Wholesome Wave hopes for ripple effect
By Rita Papazian
Posted: 06/03/2009

Michel Nischan was in an airport recently when a passerby recognized him and said, "Aren't you the guy who started that new movement?"

"New movement?" Nischan asked, as he recalled the encounter in a telephone conversation last Friday. "I've been doing this for 30 years."

Those less familiar with Nischan, chef, restaurateur, author and sustainable food policy advocate may ask, what exactly is he doing?

Right now, Nischan's sustainable food movement is picking up momentum with a three-pronged approach spearheaded by his Wholesome Wave Foundation which he founded in 2007 to make locally grown, healthy sustainable foods available to all communities.

Nischan, who lives in Fairfield with his wife and five children and directs his foundation's programs with a core staff of four from offices at 728 Post Road, in Westport, explained the foundation's sustainable food movement's objectives are twofold: One, to support local farmers by having their produce accessible through local markets. Two, have the farmers' fresh produce not only accessible, but also affordable to the underserved consumers, especially those in rural and urban areas who normally would not be able to buy the produce.

In order to accomplish these objectives, the foundation has launched three initiatives through its "Nourishing Neighborhood" campaign; the Double Value Coupon Program; the Neighborhood Farm Stand Program and the Market Box Nutrition Program. The three programs address the affordability and accessibility of fresh produce for the underserved
Locally, there are many residents in the pockets of the urban areas of Bridgeport and Norwalk who not only cannot afford to buy fresh produce, but also have no available means of travel to buy the produce grown by Connecticut farmers.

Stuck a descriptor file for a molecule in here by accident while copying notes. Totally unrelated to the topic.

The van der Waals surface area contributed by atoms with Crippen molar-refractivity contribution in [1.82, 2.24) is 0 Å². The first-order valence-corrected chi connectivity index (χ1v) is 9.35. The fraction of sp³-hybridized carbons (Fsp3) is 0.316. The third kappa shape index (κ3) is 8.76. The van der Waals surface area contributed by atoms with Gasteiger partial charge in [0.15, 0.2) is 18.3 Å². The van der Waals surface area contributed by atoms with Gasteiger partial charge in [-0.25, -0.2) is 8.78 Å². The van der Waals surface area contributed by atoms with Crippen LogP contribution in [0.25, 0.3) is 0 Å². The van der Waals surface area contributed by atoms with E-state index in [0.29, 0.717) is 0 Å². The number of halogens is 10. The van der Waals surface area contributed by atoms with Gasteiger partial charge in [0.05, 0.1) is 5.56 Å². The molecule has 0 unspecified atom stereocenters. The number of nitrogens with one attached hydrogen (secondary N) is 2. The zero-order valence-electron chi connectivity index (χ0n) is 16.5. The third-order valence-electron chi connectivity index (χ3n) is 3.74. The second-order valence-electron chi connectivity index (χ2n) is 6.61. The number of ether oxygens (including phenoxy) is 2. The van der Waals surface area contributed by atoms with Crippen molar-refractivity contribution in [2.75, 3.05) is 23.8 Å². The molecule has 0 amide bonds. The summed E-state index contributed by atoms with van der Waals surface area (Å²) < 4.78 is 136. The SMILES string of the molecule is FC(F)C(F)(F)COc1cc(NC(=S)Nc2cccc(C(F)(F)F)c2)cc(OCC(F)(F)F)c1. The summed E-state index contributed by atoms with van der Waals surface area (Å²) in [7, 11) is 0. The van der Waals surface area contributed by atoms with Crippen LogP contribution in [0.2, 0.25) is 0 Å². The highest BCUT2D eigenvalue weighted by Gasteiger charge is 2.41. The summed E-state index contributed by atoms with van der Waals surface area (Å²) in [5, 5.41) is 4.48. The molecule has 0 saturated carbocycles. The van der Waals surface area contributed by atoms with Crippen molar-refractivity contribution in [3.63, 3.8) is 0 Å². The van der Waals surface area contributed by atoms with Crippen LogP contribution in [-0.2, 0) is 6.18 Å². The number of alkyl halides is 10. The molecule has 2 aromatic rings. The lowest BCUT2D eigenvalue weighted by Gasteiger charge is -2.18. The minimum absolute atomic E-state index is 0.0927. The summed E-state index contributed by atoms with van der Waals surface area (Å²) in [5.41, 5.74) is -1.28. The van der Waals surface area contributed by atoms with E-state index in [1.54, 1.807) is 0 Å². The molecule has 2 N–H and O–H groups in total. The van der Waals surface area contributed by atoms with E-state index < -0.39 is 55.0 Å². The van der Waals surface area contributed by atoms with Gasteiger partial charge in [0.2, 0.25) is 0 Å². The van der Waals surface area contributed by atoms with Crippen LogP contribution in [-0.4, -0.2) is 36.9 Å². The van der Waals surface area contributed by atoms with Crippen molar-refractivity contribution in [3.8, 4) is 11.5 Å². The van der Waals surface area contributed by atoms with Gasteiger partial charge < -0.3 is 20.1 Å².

"How many dreams aren't being expressed because people are going to bed hungry and malnourished?" Nischan asked.

He is also the owner of The Dressing Room, adjacent to the Westport Playhouse which is described on its Web site as a "homegrown restaurant," reflecting a commitment to local, natural and organic ingredients and regional American heirloom food.

In explaining the initiatives that Nischan and his Wholesome Wave Foundation set down, he brings new meaning to the words, "food chain," for he is creating links between local farmers and their produce with the underserved population. By creating access and affordability of the fresh produce, the underserved consumers are becoming nourished, not just fed. As a result, they are eating healthier and ultimately will reduce health problems which in turn will reduce health costs, Nischan said.

The Double Value Coupon Program doubles the value of food stamps, vouchers and checks distributed through federal Women, Infants and Children Farmers' Market Nutrition Program and the Senior Farmers' Market Nutrition Program. For example, a consumer can come to a farmers' markets or other direct-to-consumer sales outlets and redeem the stamps, vouchers or checks for double their value in coins which can be used to purchase fresh produce. The farmers then redeem the coins for cash at the end of the day from the foundation.